January 3, 2024
On this first Wednesday of 2024, our consideration of Biblical books falls on Paul’s letter to Titus.
The pastoral letters written by Paul to Timothy and Titus, his children in the faith, demonstrate his genuine love in leading, mentoring, guiding, and counseling them in their ministry and personal lives. We will consider three ways:
Firstly, he displays genuine love by providing them with character traits that will help Titus and other believers to be good leaders (Titus 1:6-9, 2:1-6). If you are going to lead other believers in a church context, Chapter 1 provides qualities that will assist greatly.
Being above reproach means having a testimony that cannot be called into account for wrongdoing (Titus 1:6). Of course, this doesn’t mean perfection, but rather that when a wrong is committed, repentance, confession, and renewal are in order.
Not being arrogant (Titus 1:7), means having a humble mindset. This characteristic is developed through time spent with Jesus. It is not thinking of yourself as more important than what you are, but willingly doing whatever God desires of you.
Being self-controlled and disciplined (Titus 1:8) are qualities that will preserve you from acting rashly or unkindly when irritated by the inconsideration of others.
In Chapter 2, there are age-appropriate qualities mentioned. Older women, for example, are told to teach the younger what is good (Titus 2:3). This requires a heart to help others and to share what has been learned from the Scriptures to those younger in the faith.
There are many more qualities in this section worth our attention.
Secondly, in Titus 2:11-14, Paul shows genuine love by making Titus aware that the grace of God is foundational and active in the lives of God’s people.
For the grace of God has appeared, bringing salvation for all people, training us to renounce ungodliness and worldly passions, and to live self-controlled, upright, and godly lives in the present age, waiting for our blessed hope, the appearing of the glory of our great God and Savior Jesus Christ, who gave himself for us to redeem us from all lawlessness and to purify for himself a people for his own possession who are zealous for good works.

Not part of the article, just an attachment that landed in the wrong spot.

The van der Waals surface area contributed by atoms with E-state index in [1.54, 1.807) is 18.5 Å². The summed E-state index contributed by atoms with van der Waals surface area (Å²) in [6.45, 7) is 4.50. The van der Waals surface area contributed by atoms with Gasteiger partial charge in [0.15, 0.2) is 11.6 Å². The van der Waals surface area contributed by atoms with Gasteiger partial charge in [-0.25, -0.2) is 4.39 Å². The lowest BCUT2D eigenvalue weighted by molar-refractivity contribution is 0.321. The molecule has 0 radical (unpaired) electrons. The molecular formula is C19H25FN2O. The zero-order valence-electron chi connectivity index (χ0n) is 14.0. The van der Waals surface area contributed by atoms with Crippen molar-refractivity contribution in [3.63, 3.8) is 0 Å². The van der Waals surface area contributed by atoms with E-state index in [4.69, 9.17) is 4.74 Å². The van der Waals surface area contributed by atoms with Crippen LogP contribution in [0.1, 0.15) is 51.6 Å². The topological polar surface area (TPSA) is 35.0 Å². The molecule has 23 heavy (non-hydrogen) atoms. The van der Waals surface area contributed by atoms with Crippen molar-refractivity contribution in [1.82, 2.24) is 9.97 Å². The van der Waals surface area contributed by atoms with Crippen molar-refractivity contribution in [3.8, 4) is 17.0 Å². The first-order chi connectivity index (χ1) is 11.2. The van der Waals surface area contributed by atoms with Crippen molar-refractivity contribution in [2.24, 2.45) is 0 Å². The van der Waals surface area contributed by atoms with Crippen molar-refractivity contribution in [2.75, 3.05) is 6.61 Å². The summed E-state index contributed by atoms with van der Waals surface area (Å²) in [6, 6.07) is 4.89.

God’s grace is the basis of our lives. For us, this is where it all started and it is from that solid foundation that we exist. There would be no knowledge or enjoyment of God without it. It was His grace that brought Jesus into the world in the first place to reveal the fulness of who God is.
The sufferings of the cross, the sin-atoning sacrifice, the sufficient salvation secured are evidence that God is overflowing with grace towards this world.
God’s grace puts us on a training track that directs our lives into deeper godliness. It enables us to renounce evil and live more like Jesus.
God’s grace gives us something bigger and greater to live for than what this world can offer. It lifts our vision to the eternal and creates in us anticipation and expectancy of seeing the One who willingly gave His all for us on the cross.
As we begin 2024, it would be good for us to reflect on God’s operative grace in our lives in the past and seek new ways of showing it to those around us.
Lastly, Paul expresses genuine love by indicating that good works are the outcome of grace-filled lives.
Paul does not mean that doing what is good is the arduous chore of weary, tired-out believers, but is the automatic outflow of a life occupied with God’s grace.
Paul says to Titus that he should be a model of good works in every way (Titus 2:7). Those in leadership have the privilege of displaying in a very public way their love for Christ and His children.
He goes on to say that we should all be zealous of good works (Titus 2:14). The word zealous is not one we use a lot these days, but it carries the idea to be eagerly desirous of, to want to do something with strong emotion. Just as Jesus lived His days for the benefit and blessing of needy people around Him, we too, have the honor of touching lives with acts of kindness.
Paul goes on to say, as he closes his letter, that we should be devoted to doing good. “The saying is trustworthy, and I want you to insist on these things, so that those who have believed in God may be careful to devote themselves to good works. These things are excellent and profitable for people” (Titus 3:8).
To be devoted to something is to give careful attention to it. The KJV says “to maintain good works." While doing good is the automatic outflow of a grace-filled life, it does require special intentional attention.
When God’s Spirit puts someone in need on your mind, or you see something that needs to be done, the thought is meant to propel you into action. “And let our people learn to devote themselves to good works, so as to help cases of urgent need, and not be unfruitful” (Titus 3:14).
Thank you for praying for our prodigals and for revival among us.
Love in Christ,
Bryan and Rachel